Is Japan actually expensive?

is japan expensive, how much does it cost in japan, can i do japan cheaply, japan travel budget

Is Japan actually expensive?


How expensive is Japan?

“Oh, Japan will be great,” a friend said to me. “But it will be expensive!”

I had sort of expected the second part of the sentence as soon as I heard the slight pause in his voice and then the rising inflexion. When it comes to Japan, the two statements seem to go together like fish and rice. Nobody ever has a bad word to say about the place except for the cost.

is japan expensive, how much does it cost in japan, can i do japan cheaply, japan travel budget

Now, I should point out that this conversation was happening in Southeast Asia – one of the few places in the world where a small amount of cash can still buy you luxury and safety. In comparison, almost any first world country would look expensive. So there’s a degree of relativity – but it was still something that was worrying me. I was about to spend a month in Japan and but didn’t want to spend too much else.

is japan expensive, how much does it cost in japan, can i do japan cheaply, japan travel budget

Well, as it turns out, I was pleasantly surprised at how expensive Japan is… or not. Relatively speaking again. The fear of a holiday to Japan that needs a mortgage on approach and leaves a credit debt in its wake is not founded. I soon realised that most of the people warning me about the cost of the country had not been here for years – or at all.

is japan expensive, how much does it cost in japan, can i do japan cheaply, japan travel budget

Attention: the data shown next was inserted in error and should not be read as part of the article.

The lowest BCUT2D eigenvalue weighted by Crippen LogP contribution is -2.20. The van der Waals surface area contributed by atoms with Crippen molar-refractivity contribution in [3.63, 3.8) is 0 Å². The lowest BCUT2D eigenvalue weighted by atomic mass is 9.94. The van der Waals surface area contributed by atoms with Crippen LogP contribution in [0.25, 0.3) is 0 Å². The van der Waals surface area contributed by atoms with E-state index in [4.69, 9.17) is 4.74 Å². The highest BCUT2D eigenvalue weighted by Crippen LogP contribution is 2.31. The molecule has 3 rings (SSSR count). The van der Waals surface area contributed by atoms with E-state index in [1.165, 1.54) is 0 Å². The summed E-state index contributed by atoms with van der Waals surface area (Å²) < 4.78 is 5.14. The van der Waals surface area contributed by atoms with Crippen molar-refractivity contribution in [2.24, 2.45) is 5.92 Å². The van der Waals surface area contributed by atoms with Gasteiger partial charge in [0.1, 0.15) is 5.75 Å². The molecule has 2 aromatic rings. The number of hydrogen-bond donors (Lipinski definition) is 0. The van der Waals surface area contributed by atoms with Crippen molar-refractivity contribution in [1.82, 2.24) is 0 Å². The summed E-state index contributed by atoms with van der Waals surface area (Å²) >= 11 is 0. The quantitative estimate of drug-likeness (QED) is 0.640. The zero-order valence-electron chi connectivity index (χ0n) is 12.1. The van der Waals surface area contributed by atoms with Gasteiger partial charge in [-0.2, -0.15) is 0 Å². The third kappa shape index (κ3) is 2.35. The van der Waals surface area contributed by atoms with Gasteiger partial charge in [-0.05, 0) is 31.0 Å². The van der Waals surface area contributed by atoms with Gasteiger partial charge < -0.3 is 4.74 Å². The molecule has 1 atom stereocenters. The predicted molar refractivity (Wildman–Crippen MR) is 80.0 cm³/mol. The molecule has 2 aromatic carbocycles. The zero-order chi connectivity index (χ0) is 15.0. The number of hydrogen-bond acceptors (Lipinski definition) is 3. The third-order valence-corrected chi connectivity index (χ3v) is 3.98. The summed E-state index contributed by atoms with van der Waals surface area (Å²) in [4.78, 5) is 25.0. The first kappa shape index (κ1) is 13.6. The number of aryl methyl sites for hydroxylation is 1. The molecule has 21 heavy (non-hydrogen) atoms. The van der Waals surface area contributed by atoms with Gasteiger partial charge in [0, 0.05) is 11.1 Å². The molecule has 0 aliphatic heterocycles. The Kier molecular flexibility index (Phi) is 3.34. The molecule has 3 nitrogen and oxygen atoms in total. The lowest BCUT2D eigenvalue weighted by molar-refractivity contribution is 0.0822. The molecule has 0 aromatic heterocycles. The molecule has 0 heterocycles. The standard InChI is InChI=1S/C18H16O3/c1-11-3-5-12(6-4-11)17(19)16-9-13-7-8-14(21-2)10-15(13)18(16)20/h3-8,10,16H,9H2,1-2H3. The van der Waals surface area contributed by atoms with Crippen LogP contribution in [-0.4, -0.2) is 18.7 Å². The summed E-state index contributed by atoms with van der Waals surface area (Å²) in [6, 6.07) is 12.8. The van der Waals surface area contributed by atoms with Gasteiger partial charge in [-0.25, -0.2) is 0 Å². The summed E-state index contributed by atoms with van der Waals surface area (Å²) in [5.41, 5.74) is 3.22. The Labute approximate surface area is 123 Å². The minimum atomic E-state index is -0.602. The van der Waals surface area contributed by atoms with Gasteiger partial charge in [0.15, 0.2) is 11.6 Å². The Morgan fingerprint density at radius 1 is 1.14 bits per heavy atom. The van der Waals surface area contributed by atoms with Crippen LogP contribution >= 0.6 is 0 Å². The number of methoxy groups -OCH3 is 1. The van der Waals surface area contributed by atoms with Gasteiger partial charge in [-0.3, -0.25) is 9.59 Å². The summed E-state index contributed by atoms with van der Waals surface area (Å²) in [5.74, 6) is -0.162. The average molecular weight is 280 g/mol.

The rumours are perpetuated partly by those international surveys that come out and try to compare countries or cities based on the same criteria. The biggest of them all, The 2013 Worldwide Cost of Living Survey, puts Tokyo as the most expensive city in the world and Osaka as the second most expensive. But the problem is this survey takes into account things like household supplies, utilities, domestic help and clothing. It also calculates the results in the context of how much it would cost an expat to live in the style they are accustomed to at home. The findings get quoted in a lot of major publications – but it’s not really relevant for the average traveller (or the average local citizen, for that matter).

So, let’s move on to the actual costs of travelling in Japan and I’m going to very quickly prove to you that it’s actually much cheaper than visiting other big cities in the world like London, New York or Sydney. Is Japan expensive? Let’s see…

is japan expensive, how much does it cost in japan, can i do japan cheaply, japan travel budget


Accommodation can be one of the biggest factors in the cost of a trip and it’s true that Japan is going to be more expensive than most places in Asia. But it’s not as bad as you might think.

For those people on a backpacking style budget, you’ll find plenty of hostels in the main tourist areas for about US$20 a night for a bed in a dorm room. That’s the same as you would pay in a lot of European cities. There are also the ‘capsule hotels’ which are similar to dorms except the beds are in enclosed boxes, rather than an open room. They are a uniquely Japanese experience and cost about US$30 a night in the major cities.

is japan expensive, how much does it cost in japan, can i do japan cheaply, japan travel budget